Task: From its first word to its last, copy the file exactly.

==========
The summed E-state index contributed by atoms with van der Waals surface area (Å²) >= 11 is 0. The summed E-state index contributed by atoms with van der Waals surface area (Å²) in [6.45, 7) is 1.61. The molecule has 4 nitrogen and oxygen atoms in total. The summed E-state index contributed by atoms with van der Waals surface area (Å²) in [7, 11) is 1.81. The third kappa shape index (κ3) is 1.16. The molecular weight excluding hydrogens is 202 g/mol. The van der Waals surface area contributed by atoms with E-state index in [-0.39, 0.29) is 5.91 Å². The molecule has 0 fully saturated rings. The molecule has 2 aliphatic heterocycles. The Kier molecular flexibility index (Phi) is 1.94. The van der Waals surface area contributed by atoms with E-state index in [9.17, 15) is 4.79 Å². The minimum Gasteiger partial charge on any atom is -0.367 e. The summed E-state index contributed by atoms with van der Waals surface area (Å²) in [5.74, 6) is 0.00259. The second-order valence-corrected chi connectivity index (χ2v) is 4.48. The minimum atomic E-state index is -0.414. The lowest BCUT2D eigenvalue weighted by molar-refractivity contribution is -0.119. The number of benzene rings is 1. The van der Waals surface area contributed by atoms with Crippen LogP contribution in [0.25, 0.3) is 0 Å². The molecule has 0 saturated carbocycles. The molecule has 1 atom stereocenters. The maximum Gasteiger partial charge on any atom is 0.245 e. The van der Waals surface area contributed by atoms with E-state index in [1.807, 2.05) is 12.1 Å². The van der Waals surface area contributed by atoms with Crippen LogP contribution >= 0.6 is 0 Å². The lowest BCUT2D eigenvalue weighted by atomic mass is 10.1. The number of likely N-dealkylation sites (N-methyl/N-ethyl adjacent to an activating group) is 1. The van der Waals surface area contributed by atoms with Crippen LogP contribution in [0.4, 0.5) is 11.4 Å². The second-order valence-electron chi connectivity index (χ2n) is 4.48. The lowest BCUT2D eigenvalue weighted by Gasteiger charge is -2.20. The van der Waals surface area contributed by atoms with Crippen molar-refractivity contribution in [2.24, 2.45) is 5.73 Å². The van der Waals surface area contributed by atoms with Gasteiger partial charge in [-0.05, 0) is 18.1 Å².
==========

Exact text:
The summed E-state index contributed by atoms with van der Waals surface area (Å²) >= 11 is 0. The summed E-state index contributed by atoms with van der Waals surface area (Å²) in [6.45, 7) is 1.61. The molecule has 4 nitrogen and oxygen atoms in total. The summed E-state index contributed by atoms with van der Waals surface area (Å²) in [7, 11) is 1.81. The third kappa shape index (κ3) is 1.16. The molecular weight excluding hydrogens is 202 g/mol. The van der Waals surface area contributed by atoms with E-state index in [-0.39, 0.29) is 5.91 Å². The molecule has 0 fully saturated rings. The molecule has 2 aliphatic heterocycles. The Kier molecular flexibility index (Phi) is 1.94. The van der Waals surface area contributed by atoms with E-state index in [9.17, 15) is 4.79 Å². The minimum Gasteiger partial charge on any atom is -0.367 e. The summed E-state index contributed by atoms with van der Waals surface area (Å²) in [5.74, 6) is 0.00259. The second-order valence-corrected chi connectivity index (χ2v) is 4.48. The minimum atomic E-state index is -0.414. The lowest BCUT2D eigenvalue weighted by molar-refractivity contribution is -0.119. The number of benzene rings is 1. The van der Waals surface area contributed by atoms with Crippen LogP contribution in [0.25, 0.3) is 0 Å². The molecule has 0 saturated carbocycles. The molecule has 1 atom stereocenters. The maximum Gasteiger partial charge on any atom is 0.245 e. The van der Waals surface area contributed by atoms with E-state index in [1.807, 2.05) is 12.1 Å². The van der Waals surface area contributed by atoms with Crippen LogP contribution >= 0.6 is 0 Å². The lowest BCUT2D eigenvalue weighted by atomic mass is 10.1. The number of likely N-dealkylation sites (N-methyl/N-ethyl adjacent to an activating group) is 1. The van der Waals surface area contributed by atoms with Crippen LogP contribution in [0.4, 0.5) is 11.4 Å². The second-order valence-electron chi connectivity index (χ2n) is 4.48. The lowest BCUT2D eigenvalue weighted by Gasteiger charge is -2.20. The van der Waals surface area contributed by atoms with Crippen molar-refractivity contribution in [2.24, 2.45) is 5.73 Å². The van der Waals surface area contributed by atoms with Gasteiger partial charge in [-0.05, 0) is 18.1 Å².